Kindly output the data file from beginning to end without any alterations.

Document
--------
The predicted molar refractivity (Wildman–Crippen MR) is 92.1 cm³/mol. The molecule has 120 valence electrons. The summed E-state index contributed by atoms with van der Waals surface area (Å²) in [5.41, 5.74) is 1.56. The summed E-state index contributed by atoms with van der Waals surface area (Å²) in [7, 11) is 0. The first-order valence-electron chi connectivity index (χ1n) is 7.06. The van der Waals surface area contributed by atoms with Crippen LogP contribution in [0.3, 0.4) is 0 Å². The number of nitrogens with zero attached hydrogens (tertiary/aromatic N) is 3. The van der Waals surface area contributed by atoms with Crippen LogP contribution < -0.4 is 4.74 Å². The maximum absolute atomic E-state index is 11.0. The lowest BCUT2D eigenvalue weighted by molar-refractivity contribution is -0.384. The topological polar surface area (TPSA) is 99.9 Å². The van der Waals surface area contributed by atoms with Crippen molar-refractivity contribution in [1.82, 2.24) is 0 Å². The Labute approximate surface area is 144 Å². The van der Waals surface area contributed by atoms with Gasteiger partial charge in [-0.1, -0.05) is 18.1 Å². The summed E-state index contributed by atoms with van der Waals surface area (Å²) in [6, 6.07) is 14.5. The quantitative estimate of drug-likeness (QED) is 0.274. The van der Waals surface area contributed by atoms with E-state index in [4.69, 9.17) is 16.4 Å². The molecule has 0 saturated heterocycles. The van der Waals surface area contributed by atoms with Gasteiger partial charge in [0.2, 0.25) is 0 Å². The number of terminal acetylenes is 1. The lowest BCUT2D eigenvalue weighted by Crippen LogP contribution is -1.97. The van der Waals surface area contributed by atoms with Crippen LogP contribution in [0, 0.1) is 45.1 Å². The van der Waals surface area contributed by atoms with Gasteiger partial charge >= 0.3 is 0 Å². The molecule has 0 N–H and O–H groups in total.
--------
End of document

The predicted molar refractivity (Wildman–Crippen MR) is 92.1 cm³/mol. The molecule has 120 valence electrons. The summed E-state index contributed by atoms with van der Waals surface area (Å²) in [5.41, 5.74) is 1.56. The summed E-state index contributed by atoms with van der Waals surface area (Å²) in [7, 11) is 0. The first-order valence-electron chi connectivity index (χ1n) is 7.06. The van der Waals surface area contributed by atoms with Crippen LogP contribution in [0.3, 0.4) is 0 Å². The number of nitrogens with zero attached hydrogens (tertiary/aromatic N) is 3. The van der Waals surface area contributed by atoms with Crippen LogP contribution < -0.4 is 4.74 Å². The maximum absolute atomic E-state index is 11.0. The lowest BCUT2D eigenvalue weighted by molar-refractivity contribution is -0.384. The topological polar surface area (TPSA) is 99.9 Å². The van der Waals surface area contributed by atoms with Crippen molar-refractivity contribution in [1.82, 2.24) is 0 Å². The Labute approximate surface area is 144 Å². The van der Waals surface area contributed by atoms with Gasteiger partial charge in [-0.1, -0.05) is 18.1 Å². The summed E-state index contributed by atoms with van der Waals surface area (Å²) in [6, 6.07) is 14.5. The quantitative estimate of drug-likeness (QED) is 0.274. The van der Waals surface area contributed by atoms with E-state index in [4.69, 9.17) is 16.4 Å². The molecule has 0 saturated heterocycles. The van der Waals surface area contributed by atoms with Gasteiger partial charge in [0.2, 0.25) is 0 Å². The number of terminal acetylenes is 1. The lowest BCUT2D eigenvalue weighted by Crippen LogP contribution is -1.97. The van der Waals surface area contributed by atoms with Crippen LogP contribution in [0, 0.1) is 45.1 Å². The van der Waals surface area contributed by atoms with Gasteiger partial charge >= 0.3 is 0 Å². The molecule has 0 N–H and O–H groups in total.